Understanding the Differences Between General and Social Anxiety

General and Social Anxiety
Photo Credit: Flickr/CC BY 2.0

Let’s define some vocabulary before reaching any conclusions about the issues posed in the title to this article.

Anxiety is the normal person’s temporary response to issues of concern. Wondering “Did I sign up for the right college class?” or “Did I turn off the oven/iron/air conditioner?” even “Did I pay that bill or not?” and “Does my date like me or my body or my money?” are the sorts of worrying ideas on many minds. They come and go.

Events or situations called “stressors,” things that induce a feeling of distress such as exams, dates, journeys, and important decisions to be made, affect humanity at large. The stress or distress becomes anxiety when those thoughts preoccupy a person’s mind, crowding out other concerns.

The “flight or fight” decision, the need to take a specific action to remedy the situation at hand, is what anxiety is about. Anxiety is a type of alert system that “something must be done.” But when the worries about benign everyday matters hijack a person’s activities of daily life with troubling symptoms such as rapid heartbeats, excessive perspiration, headaches and/or digestive upsets, and cycling thoughts that seem to be out of control, the mindset becomes an anxiety disorder.

Anxiety disorders disrupt life when affected persons go out of their way to avoid the situations they dislike. Avoidance behaviors such as skipping school, work, refusing to leave home, refusing to use specific appliances, and similar behaviors, undermine personal futures. The anxiety-ridden person is imprisoned within their fear. That’s a chronic rather than a temporary problem.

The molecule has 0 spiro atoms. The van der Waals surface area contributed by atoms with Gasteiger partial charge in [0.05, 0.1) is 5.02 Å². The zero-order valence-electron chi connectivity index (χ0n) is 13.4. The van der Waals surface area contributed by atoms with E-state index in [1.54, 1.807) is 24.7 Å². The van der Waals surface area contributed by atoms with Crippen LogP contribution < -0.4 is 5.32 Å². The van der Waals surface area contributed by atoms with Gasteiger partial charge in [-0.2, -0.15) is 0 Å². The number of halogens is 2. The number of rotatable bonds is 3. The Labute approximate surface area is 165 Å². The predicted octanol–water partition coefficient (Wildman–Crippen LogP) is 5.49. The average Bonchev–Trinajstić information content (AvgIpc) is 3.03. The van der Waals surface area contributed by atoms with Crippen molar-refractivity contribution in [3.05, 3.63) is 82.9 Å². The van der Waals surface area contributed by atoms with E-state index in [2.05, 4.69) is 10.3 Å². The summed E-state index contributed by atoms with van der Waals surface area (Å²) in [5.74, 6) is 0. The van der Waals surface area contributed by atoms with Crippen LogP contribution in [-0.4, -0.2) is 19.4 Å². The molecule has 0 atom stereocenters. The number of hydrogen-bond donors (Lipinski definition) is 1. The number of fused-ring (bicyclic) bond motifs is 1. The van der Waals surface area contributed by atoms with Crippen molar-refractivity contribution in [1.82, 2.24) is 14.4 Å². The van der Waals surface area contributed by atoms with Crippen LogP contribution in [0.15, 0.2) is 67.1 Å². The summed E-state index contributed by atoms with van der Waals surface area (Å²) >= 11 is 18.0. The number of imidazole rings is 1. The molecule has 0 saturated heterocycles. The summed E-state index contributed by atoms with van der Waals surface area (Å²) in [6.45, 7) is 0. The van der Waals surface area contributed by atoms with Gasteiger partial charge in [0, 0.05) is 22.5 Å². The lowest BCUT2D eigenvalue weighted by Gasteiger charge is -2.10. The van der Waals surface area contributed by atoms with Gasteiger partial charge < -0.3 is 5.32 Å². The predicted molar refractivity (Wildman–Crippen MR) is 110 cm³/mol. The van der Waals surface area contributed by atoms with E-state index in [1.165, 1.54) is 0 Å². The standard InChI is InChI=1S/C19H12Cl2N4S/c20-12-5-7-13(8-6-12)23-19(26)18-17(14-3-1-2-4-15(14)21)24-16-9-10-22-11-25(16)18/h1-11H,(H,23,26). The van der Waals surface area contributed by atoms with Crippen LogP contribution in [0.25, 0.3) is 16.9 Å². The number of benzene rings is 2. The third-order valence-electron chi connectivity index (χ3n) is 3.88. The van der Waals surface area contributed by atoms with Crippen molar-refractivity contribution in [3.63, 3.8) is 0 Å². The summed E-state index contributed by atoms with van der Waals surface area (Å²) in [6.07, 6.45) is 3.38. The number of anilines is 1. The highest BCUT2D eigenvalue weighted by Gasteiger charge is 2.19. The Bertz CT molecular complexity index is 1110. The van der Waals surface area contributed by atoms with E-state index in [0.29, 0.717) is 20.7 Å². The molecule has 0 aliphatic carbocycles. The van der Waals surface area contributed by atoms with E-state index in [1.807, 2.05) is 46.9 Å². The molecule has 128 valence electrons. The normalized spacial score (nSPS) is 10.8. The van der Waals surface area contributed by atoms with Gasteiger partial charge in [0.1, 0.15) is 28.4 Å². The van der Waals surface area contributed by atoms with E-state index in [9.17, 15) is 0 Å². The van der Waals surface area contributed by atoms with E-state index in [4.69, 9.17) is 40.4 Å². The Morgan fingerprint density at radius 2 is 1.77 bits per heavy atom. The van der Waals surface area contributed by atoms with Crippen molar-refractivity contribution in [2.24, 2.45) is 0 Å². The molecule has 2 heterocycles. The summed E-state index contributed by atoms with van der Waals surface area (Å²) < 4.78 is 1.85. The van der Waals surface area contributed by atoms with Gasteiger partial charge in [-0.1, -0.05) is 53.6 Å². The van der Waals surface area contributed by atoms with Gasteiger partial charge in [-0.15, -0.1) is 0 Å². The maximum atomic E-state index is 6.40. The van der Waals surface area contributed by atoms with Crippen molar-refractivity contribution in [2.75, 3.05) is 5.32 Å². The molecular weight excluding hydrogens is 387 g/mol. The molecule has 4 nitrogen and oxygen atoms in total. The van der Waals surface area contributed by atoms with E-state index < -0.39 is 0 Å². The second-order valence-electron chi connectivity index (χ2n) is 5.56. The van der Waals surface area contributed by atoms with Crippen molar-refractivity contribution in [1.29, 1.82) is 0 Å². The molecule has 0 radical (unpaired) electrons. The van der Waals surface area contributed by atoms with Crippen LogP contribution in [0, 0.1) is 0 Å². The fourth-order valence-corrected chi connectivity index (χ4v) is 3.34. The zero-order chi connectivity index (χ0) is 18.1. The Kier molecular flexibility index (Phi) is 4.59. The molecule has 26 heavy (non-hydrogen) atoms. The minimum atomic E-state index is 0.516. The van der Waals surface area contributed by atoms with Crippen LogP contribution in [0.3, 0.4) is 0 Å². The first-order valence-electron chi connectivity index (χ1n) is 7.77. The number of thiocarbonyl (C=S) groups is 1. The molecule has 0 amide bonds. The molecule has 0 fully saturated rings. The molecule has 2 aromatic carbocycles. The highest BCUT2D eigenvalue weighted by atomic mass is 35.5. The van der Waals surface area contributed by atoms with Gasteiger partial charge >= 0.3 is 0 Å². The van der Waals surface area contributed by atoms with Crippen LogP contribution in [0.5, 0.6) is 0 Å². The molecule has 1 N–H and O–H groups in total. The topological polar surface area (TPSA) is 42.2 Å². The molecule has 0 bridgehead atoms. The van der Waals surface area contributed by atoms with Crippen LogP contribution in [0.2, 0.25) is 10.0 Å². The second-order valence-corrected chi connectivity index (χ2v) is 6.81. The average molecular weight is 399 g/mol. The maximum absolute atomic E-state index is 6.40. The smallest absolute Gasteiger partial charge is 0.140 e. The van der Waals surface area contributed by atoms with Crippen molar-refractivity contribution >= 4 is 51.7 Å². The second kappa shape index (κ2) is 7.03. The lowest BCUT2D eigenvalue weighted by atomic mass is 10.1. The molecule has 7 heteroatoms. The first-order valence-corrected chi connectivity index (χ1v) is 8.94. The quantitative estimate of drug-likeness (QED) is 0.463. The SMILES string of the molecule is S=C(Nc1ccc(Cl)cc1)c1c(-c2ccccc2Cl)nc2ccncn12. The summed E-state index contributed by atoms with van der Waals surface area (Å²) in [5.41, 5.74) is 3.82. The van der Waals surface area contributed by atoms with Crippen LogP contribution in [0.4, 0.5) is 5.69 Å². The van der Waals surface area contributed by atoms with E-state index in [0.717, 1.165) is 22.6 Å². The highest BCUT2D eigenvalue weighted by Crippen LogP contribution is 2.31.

Social anxiety aka social phobia, on the other hand, is not about worrisome things, it is about dreading interactions with other people. A mild version of the problem happens with children who refuse to accept the presence of a sitter, clinging desperately to parental legs as they weep for the parents to stay home, demonstrate a fear of separation, one type of social anxiety. Parents make their childrens’ lives meaningful and safe. The offspring feel intimidated by strangers coming into their home, and betrayed by their usually accommodating parents. Children tend to outgrow the problem as they realize that their temporary carers are pleasant people, though. Far more serious social anxieties/phobias exist, though.

The crux of enduring social anxiety is the fear of being judged about your appearance, personality or possessions, and ultimately rejected from social acceptance. It manifests as apprehension, avoidance, fear and searing emotional pain. That leaves socially anxious persons unable to participate in common activities. Examples of social phobics are men who cannot urinate in public restrooms, students who prefer not to interact with teachers or classmates, and anyone reacting with hostility to authority figures. People who avoid making public presentations have a form of social anxiety that relates to special circumstances. Also a chronic rather than temporary problem, social anxiety sabotages the prospects of the persons suffering from it. They simply cannot finesse the normal interactions and situations of daily life such as making conversation or sales calls, public speaking engagements, or perhaps making simple phone calls for any reason.

Cognitive Behavioral Therapy (CBT) is the gold standard for treating anxiety.I If you or someone you know wants to leave their anxieties in the past, contact licensed online or in-office therapists prepared to help.